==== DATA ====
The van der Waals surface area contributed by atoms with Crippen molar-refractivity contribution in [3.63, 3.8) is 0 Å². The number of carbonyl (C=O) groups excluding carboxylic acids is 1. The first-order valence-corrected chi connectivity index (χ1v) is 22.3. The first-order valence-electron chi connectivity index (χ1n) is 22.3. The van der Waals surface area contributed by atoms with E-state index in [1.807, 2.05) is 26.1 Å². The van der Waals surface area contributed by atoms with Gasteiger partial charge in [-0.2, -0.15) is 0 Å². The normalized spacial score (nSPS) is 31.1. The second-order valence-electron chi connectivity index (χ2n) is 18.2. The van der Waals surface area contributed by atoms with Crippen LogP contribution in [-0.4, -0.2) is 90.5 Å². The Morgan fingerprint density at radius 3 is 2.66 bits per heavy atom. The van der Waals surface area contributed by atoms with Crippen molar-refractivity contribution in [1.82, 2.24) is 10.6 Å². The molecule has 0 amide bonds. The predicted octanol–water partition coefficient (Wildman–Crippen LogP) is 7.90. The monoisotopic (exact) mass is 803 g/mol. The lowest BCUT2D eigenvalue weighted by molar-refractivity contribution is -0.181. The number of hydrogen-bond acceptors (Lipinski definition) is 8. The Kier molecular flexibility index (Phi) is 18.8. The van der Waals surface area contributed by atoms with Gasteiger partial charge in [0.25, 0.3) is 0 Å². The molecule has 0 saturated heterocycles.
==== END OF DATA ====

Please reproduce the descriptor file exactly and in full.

The van der Waals surface area contributed by atoms with Crippen molar-refractivity contribution in [3.63, 3.8) is 0 Å². The number of carbonyl (C=O) groups excluding carboxylic acids is 1. The first-order valence-corrected chi connectivity index (χ1v) is 22.3. The first-order valence-electron chi connectivity index (χ1n) is 22.3. The van der Waals surface area contributed by atoms with E-state index in [1.807, 2.05) is 26.1 Å². The van der Waals surface area contributed by atoms with Gasteiger partial charge in [-0.2, -0.15) is 0 Å². The normalized spacial score (nSPS) is 31.1. The second-order valence-electron chi connectivity index (χ2n) is 18.2. The van der Waals surface area contributed by atoms with Crippen LogP contribution in [-0.4, -0.2) is 90.5 Å². The Morgan fingerprint density at radius 3 is 2.66 bits per heavy atom. The van der Waals surface area contributed by atoms with Crippen molar-refractivity contribution in [1.82, 2.24) is 10.6 Å². The molecule has 0 amide bonds. The predicted octanol–water partition coefficient (Wildman–Crippen LogP) is 7.90. The monoisotopic (exact) mass is 803 g/mol. The lowest BCUT2D eigenvalue weighted by molar-refractivity contribution is -0.181. The number of hydrogen-bond acceptors (Lipinski definition) is 8. The Kier molecular flexibility index (Phi) is 18.8. The van der Waals surface area contributed by atoms with Gasteiger partial charge in [0.25, 0.3) is 0 Å². The molecule has 0 saturated heterocycles.